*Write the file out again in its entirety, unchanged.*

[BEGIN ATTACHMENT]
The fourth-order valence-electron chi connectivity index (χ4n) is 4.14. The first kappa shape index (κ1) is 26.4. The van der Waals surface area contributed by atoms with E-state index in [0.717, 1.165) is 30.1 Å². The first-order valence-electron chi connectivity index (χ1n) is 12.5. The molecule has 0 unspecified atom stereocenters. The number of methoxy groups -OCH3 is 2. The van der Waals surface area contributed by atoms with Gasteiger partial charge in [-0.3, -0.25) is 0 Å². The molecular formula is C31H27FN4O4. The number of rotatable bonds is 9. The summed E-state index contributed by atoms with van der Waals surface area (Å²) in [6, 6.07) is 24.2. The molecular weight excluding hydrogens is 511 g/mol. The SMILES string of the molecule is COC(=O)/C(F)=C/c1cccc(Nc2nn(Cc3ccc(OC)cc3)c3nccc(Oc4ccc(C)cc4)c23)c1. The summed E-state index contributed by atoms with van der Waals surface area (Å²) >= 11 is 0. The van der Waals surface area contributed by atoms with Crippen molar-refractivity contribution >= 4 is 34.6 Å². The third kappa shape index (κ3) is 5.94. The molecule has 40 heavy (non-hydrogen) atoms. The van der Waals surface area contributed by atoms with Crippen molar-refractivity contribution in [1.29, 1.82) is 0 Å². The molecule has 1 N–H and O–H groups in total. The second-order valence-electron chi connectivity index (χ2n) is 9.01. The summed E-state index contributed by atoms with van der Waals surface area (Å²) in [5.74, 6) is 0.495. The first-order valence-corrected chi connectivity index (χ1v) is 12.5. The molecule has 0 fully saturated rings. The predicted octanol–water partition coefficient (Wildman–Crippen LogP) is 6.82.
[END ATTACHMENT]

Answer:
The fourth-order valence-electron chi connectivity index (χ4n) is 4.14. The first kappa shape index (κ1) is 26.4. The van der Waals surface area contributed by atoms with E-state index in [0.717, 1.165) is 30.1 Å². The first-order valence-electron chi connectivity index (χ1n) is 12.5. The molecule has 0 unspecified atom stereocenters. The number of methoxy groups -OCH3 is 2. The van der Waals surface area contributed by atoms with Gasteiger partial charge in [-0.3, -0.25) is 0 Å². The molecular formula is C31H27FN4O4. The number of rotatable bonds is 9. The summed E-state index contributed by atoms with van der Waals surface area (Å²) in [6, 6.07) is 24.2. The molecular weight excluding hydrogens is 511 g/mol. The SMILES string of the molecule is COC(=O)/C(F)=C/c1cccc(Nc2nn(Cc3ccc(OC)cc3)c3nccc(Oc4ccc(C)cc4)c23)c1. The summed E-state index contributed by atoms with van der Waals surface area (Å²) >= 11 is 0. The van der Waals surface area contributed by atoms with Crippen molar-refractivity contribution >= 4 is 34.6 Å². The third kappa shape index (κ3) is 5.94. The molecule has 40 heavy (non-hydrogen) atoms. The van der Waals surface area contributed by atoms with Crippen molar-refractivity contribution in [1.29, 1.82) is 0 Å². The molecule has 1 N–H and O–H groups in total. The second-order valence-electron chi connectivity index (χ2n) is 9.01. The summed E-state index contributed by atoms with van der Waals surface area (Å²) in [5.74, 6) is 0.495. The first-order valence-corrected chi connectivity index (χ1v) is 12.5. The molecule has 0 fully saturated rings. The predicted octanol–water partition coefficient (Wildman–Crippen LogP) is 6.82.